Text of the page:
The film opens on Mrs. Henderson, played by the indomitable Judi Dench as an imperviously imperious lady of vast wealth and even vaster arrogance, dealing with all the troublesome nonsense of burying her husband. Having spent most of her life in India, she seems at odds in prewar London, with the money to do practically whatever she wants but no patience for the typical pastimes of the upper-class widow (needlepoint, charities, and so on). On a lark, she decides to buy the decrepit Windmill Theater and is well into refurbishing it before realizing she doesn't really know what kind of shows she'll put on. That's where Vivian Van Damm (Bob Hoskins) comes in. A crusty old showbiz type with nice suits, big cigars, and even bigger ideas, Van Damm realizes what he's up against when Henderson announces to him, "Of course you're Jewish - look at you!"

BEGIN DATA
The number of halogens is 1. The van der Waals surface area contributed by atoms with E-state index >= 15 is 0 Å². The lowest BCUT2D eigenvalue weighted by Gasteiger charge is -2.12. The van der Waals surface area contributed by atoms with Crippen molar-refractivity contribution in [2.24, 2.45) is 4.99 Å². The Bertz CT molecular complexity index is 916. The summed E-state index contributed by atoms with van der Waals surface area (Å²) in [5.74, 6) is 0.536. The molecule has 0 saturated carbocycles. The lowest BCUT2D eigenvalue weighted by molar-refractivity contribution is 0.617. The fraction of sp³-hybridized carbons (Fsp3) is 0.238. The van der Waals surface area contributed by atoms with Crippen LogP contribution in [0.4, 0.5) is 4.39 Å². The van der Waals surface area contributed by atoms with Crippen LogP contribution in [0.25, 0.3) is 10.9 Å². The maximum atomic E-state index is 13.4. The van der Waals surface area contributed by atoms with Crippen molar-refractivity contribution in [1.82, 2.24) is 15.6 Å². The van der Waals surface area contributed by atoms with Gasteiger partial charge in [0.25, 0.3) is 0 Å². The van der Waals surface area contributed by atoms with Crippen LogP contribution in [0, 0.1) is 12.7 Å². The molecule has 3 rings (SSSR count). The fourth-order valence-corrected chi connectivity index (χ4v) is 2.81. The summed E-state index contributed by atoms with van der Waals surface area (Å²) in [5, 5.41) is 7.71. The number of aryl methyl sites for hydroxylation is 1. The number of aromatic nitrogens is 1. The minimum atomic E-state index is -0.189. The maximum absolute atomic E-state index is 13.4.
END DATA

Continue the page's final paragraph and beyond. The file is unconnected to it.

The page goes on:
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The aforementioned two women are Christine (Joely Richardson) and Lea (Jodhi May), close-knit, questionably sane sisters employed as maids for the domineering Madame Danzard (Julie Walters). The girls slave for low wages, and what they do earn is inevitably taken by their greedy mother. The theme of "All they have is each other" is truly beaten over your head in no uncertain terms. When things start to get bad, the maids turn to the film's other theme for solace: "There's no problem a little incest can't cure." When things get their worst, only wholesale slaughter will do.
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Gangster No. 1 feels like pieces a bunch of other, better movies slapped together -- GoodFellas' musical selections, the violence from American Psycho and Henry: Portrait of a Serial Killer, a dash of any Quentin Tarantino or Guy Ritchie style of editing, Malcolm McDowell in a performance recalling A Clockwork Orange. Some of it's fun, but it just isn't original or creative.
Continue reading: Gangster No. 1 Review